After years of highly controversial negotiation, on December 18, 2006 the European Union formally adopted a Regulation on the Registration, Evaluation, Authorisation and Restriction of Chemicals, better known as REACH. REACH fundamentally changes the landscape by shifting the burden of proving that chemicals aresafe from regulatory authorities to economic operators.
In a nutshell, the new obligations for industry will include:
- Registering substances manufactured or imported into the EU (either on their own or in mixtures or, under certain circumstances, in articles).
- Filing requests for premarket authorization of substances of “very high concern.”
- Generating and sharing information on chemical substances.
- Passing information up and down the supply chain by means of new tools such as “Chemical Safety Reports” and new Material Data Safety Sheets.
- Applying appropriate risk management measures.
- Identifying uses for each substance.
Obligations vary depending on whether a company qualifies as an importer, a manufacturer, a downstream user or a producer of articles. Often, companies have more than one role and qualification in regard to a substance, so they may be subject to different sets of rules simultaneously.
The REACH calendar is as follows:
- June 2007: REACH enters into force.
- June-November 2008: Preregistration of the so-called “phase-in substances,” which are primarily substances that are already present in the EU.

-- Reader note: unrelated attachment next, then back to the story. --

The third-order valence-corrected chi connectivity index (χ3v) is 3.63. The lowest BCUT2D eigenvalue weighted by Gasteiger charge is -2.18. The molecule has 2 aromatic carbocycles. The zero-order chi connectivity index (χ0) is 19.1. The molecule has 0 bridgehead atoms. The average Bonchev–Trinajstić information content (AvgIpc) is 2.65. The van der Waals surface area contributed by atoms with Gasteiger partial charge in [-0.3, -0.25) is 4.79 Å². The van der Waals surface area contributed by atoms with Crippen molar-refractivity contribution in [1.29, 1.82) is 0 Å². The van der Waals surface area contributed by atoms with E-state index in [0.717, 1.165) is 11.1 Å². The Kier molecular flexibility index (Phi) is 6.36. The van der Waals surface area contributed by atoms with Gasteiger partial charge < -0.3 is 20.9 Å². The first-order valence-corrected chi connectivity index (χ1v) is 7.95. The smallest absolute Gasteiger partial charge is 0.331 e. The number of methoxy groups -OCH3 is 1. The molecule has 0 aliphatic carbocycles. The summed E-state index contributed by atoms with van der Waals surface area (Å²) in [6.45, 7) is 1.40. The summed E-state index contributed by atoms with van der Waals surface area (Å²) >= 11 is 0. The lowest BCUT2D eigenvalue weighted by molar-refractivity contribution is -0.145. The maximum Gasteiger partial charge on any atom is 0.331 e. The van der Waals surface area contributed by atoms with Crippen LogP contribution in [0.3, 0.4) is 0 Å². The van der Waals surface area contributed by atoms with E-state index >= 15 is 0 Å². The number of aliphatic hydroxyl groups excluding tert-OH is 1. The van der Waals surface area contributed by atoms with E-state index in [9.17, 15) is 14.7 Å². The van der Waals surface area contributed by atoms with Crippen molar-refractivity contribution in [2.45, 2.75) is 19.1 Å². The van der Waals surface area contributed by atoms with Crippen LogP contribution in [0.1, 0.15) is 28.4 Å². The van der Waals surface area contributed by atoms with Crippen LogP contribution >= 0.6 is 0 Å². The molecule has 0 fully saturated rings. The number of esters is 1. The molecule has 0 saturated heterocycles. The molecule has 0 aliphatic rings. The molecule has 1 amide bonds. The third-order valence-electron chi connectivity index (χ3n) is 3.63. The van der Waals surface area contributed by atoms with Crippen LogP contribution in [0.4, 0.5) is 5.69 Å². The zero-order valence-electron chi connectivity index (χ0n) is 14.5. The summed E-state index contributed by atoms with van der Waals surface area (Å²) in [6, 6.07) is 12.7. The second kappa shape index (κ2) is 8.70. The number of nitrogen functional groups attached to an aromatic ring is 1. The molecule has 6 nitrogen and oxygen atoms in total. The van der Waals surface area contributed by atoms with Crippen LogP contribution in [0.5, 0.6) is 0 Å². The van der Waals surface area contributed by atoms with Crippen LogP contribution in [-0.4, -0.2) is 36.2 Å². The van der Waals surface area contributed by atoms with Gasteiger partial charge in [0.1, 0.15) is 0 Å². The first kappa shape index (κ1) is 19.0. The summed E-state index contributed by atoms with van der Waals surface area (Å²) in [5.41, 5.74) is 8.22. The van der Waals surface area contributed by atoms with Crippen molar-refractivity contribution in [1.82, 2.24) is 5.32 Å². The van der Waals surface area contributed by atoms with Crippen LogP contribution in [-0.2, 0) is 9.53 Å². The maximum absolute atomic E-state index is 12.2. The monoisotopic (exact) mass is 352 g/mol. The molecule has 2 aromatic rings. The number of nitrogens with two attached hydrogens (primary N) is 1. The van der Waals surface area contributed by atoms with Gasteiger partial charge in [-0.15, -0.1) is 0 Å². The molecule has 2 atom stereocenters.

- June 2009: Publication by the Chemicals Agency of a list of recommended “priority substances” for authorization (the so-called “candidate list”).
- November 2010: Registration deadline for substances imported or manufactured in quantities of 1,000 tons or more and for certain substances of concern.
- June 2013: Registration deadline for substances imported or manufactured in quantities of 100 tons or more.
- June 2018: Registration deadline for substances imported or manufactured in quantities of 1 ton or more.
Most companies have been preparing for compliance with this new piece of legislation by developing clear strategies encompassing both its legal and technical aspects. Most plans include conducting regulatory risk assessments that will identify substances in a company’s portfolio that are subject to REACH requirements, creating compliance management plans and developing management information systems that will allow ongoing internal systems to track registration data. Focus should also be on ensuring appropriate and proactive communication with customers and suppliers aimed at ensuring that compliance will not result in operational disruption or liabilities (including contractual liabilities, e.g., in case of a substance’s discontinuation).
Continuing these efforts (or excluding them in some cases) will not only ensure compliance with REACH and reduce the overall regulatory burden on a company, but will also provide an invaluable competitive edge over companies that chose to wait.